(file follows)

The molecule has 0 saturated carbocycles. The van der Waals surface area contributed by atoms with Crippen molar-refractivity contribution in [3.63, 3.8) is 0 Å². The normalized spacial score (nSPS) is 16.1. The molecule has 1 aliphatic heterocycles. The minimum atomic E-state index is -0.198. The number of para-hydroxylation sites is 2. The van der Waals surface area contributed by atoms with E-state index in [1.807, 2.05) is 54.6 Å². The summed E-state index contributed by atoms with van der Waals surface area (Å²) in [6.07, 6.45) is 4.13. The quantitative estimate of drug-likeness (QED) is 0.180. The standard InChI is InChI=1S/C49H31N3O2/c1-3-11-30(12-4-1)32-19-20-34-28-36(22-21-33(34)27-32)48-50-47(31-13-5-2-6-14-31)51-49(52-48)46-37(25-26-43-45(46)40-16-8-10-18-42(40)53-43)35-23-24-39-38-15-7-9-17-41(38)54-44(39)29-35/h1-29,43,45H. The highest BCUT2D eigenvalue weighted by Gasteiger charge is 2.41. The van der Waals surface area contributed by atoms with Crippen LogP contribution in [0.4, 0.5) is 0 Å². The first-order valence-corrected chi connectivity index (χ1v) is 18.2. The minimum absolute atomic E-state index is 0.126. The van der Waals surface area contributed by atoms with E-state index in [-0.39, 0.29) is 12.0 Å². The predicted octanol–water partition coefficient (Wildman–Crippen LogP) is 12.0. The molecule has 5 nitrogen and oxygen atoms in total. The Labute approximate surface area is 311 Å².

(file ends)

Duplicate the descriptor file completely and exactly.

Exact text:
The molecule has 0 saturated carbocycles. The van der Waals surface area contributed by atoms with Crippen molar-refractivity contribution in [3.63, 3.8) is 0 Å². The normalized spacial score (nSPS) is 16.1. The molecule has 1 aliphatic heterocycles. The minimum atomic E-state index is -0.198. The number of para-hydroxylation sites is 2. The van der Waals surface area contributed by atoms with E-state index in [1.807, 2.05) is 54.6 Å². The summed E-state index contributed by atoms with van der Waals surface area (Å²) in [6.07, 6.45) is 4.13. The quantitative estimate of drug-likeness (QED) is 0.180. The standard InChI is InChI=1S/C49H31N3O2/c1-3-11-30(12-4-1)32-19-20-34-28-36(22-21-33(34)27-32)48-50-47(31-13-5-2-6-14-31)51-49(52-48)46-37(25-26-43-45(46)40-16-8-10-18-42(40)53-43)35-23-24-39-38-15-7-9-17-41(38)54-44(39)29-35/h1-29,43,45H. The highest BCUT2D eigenvalue weighted by Gasteiger charge is 2.41. The van der Waals surface area contributed by atoms with Crippen LogP contribution in [0.4, 0.5) is 0 Å². The first-order valence-corrected chi connectivity index (χ1v) is 18.2. The minimum absolute atomic E-state index is 0.126. The van der Waals surface area contributed by atoms with E-state index in [-0.39, 0.29) is 12.0 Å². The predicted octanol–water partition coefficient (Wildman–Crippen LogP) is 12.0. The molecule has 5 nitrogen and oxygen atoms in total. The Labute approximate surface area is 311 Å².